November 16, 2023
All the other prophets (400 of them) were prophesying the same thing. “Attack Ramoth Gilead and be victorious,” they said, “for the Lord will give it into the king’s hand.”
This is the scene in 2 Chronicles 18: Ahab, king of Israel, and Jehoshaphat, king of Judah, were trying to decide whether to wage war against Ramoth Gilead. Jehoshaphat wisely suggested that they seek the counsel of the Lord before they took action. King Ahab consulted his 400 prophets, who all agreed and said to fight!
6 But Jehoshaphat asked, “Is there no longer a prophet of the Lord here whom we can inquire of?”
7 The king of Israel answered Jehoshaphat, “There is still one prophet through whom we can inquire of the Lord, but I hate him because he never prophesies anything good about me, but always bad. He is Micaiah son of Imlah.”
If Ahab had an ounce of humility or wisdom, he might have benefited from Micaiah’s prophesies. Instead, he sought men to tell him what he wanted to hear. There’s more we could explore in Ahab’s leadership philosophy, but what happens next is the part I want to focus on.
12 The messenger who had gone to summon Micaiah said to him, “Look, the other prophets without exception are predicting success for the king. Let your word agree with theirs and speak favorably.”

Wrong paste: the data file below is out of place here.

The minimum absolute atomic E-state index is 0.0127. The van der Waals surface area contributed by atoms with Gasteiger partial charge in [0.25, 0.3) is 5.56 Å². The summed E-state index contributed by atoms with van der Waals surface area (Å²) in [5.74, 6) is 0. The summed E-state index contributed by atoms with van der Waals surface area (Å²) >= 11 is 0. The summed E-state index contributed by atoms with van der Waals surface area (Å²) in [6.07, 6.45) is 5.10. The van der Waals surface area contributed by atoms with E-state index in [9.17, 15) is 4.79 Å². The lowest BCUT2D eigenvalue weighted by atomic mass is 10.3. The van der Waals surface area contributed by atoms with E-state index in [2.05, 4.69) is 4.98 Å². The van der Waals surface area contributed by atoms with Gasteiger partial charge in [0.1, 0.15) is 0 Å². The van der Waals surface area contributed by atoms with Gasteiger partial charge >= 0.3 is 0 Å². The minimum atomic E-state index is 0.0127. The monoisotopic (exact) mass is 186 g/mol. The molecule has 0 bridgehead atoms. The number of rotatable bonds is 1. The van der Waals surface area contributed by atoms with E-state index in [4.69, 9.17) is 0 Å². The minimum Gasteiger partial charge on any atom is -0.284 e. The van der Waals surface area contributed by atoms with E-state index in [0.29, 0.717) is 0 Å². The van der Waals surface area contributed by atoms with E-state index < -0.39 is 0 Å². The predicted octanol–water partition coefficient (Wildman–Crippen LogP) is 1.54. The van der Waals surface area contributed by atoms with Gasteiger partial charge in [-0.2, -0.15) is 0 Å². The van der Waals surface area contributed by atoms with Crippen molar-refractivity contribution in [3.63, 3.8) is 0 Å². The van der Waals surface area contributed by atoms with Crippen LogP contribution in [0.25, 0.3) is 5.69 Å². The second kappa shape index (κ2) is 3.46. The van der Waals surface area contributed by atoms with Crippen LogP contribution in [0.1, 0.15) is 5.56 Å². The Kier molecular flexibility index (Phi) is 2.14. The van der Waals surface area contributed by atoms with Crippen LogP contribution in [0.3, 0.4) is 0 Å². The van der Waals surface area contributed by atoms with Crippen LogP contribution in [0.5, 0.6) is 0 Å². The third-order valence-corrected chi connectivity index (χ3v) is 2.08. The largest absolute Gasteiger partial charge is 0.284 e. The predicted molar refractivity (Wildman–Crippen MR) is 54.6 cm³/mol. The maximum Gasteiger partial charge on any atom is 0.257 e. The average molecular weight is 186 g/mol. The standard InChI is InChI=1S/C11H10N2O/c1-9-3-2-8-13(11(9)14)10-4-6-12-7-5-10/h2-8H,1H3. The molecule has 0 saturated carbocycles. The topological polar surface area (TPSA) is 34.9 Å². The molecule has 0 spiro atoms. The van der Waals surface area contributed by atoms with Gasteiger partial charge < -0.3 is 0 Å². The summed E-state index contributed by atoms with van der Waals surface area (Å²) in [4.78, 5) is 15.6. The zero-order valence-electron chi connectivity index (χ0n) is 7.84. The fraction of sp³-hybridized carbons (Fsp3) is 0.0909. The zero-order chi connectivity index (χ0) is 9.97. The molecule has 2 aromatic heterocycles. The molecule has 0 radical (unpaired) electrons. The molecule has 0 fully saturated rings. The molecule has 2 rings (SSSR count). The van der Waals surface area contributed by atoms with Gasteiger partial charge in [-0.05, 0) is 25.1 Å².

13 But Micaiah said, “As surely as the Lord lives, I can tell him only what my God says.”
In the face of 400 dissenting voices and in the presence of two kings, Micaiah had a decision to make. He could go with the flow, cave in, and simply agree with the masses or speak the truth that God gave him.
But in Micaiah’s mind, the decision was a simple one. He wasn’t intimidated by the number of men opposing him. He was not influenced by the powerful position of the two kings. He was going to remain true to his God.
I’d like to think that I would do the same thing, but my track record proves otherwise.
The Holy Spirit has brought to mind several examples where I didn’t speak boldly in the face of opposition, and I faced significantly fewer dissenters than Micaiah. Micaiah’s life was at stake, but he cared more about what God thought of him than those other men. He was not concerned with his reputation or being “canceled.” He was going to proclaim the truth no matter what.
There’s a lesson in this for me. Is there for you?
The Word of God has never been less popular in our country than it is right now. It’s never been more countercultural. And like Micaiah, we are still called to proclaim God’s truth in the face of opposition.
To a man of God, the numbers shouldn’t matter.
With God on your side, you are never outnumbered.